Sunday, May 27, 2018

POLITICAL SATIRE AND TRANSFERWARE



T. Harley 6.5 inch jug, "Bonaparte And The Quaker," ca. 1802-1808.

Serendip is a place I arrive at often when I search for transferware patterns.  My search recently took me to Geoffrey Godden's book, "An Illustrated Encyclopedia Of British Pottery And Porcelain," which was published in 1965.  I was looking for a basket undertray or stand on p. 176, but the photo below the stand caught my attention.  It showed a jug titled "Bonaparte and the Quaker,"  and I realized the identical jug was on my shelf! The only difference is that the jug in the book is signed on the bottom, "Manufactd (sic) by T Harley, Lane End."  The commentary on the jug is like a political cartoon on transferware.  It makes fun of Napoleon and touts the superiority of even a peaceful Quaker!

The text is hard to read, even enlarged, so here are close-ups. You can click on them to make them larger, but I'll add the text to the caption below.


"So they are all great Men in you Country, eh? but I suppose they are like you not very fond of fighting; is not that the case Master Quaker." The punctuation is not mine!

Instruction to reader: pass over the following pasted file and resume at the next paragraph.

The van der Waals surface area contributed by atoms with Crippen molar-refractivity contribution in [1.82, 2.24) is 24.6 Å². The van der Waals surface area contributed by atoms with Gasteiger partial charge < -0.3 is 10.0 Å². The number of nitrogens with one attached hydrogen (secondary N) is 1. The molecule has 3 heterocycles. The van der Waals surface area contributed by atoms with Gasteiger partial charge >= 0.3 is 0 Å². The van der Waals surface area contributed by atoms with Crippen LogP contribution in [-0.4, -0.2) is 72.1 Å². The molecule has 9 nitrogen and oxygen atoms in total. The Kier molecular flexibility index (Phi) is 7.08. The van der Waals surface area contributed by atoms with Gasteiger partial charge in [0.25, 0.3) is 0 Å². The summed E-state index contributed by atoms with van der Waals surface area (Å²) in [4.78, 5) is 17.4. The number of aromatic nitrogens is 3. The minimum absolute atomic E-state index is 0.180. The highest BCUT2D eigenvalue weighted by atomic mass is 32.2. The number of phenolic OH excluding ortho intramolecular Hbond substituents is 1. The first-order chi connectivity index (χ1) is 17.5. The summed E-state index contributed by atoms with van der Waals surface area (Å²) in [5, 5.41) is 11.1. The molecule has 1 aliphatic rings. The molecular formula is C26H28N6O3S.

"Little man it is not the Case, I myself encourage not fighting, but if thou, or any of thy Comrades darest to cross the great Waters my countrymen shall make Quakers of ye all."

The pattern is based on a source print, a political cartoon, that has been in the collection of the British Museum since 1868.

"Bonaparte and the Quaker" from the collection of the British Museum.  It is dated 1803, and says it was "Pubd by Roberts 28 Middle Row Holborn London."

You might wonder what is on the other side of the jug.  Perhaps another jibe at Napoleon?


There are just some lovely flowers on the other side of the jug.  English roses?


Here's the page from Godden's book.



And the cover.  I have owned it for a long time, but haven't looked at it for quite awhile.  It's good to remember old friends.


2 comments:

  1. I've had this book since it came out, same dustjacket. Also the accompanying mark book. They've survived many clearouts over the last 50 years. Which is great as only now am I returning to a youthful interest!

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    Replies
    1. Wonderful that you kept the book. It's a treasure.

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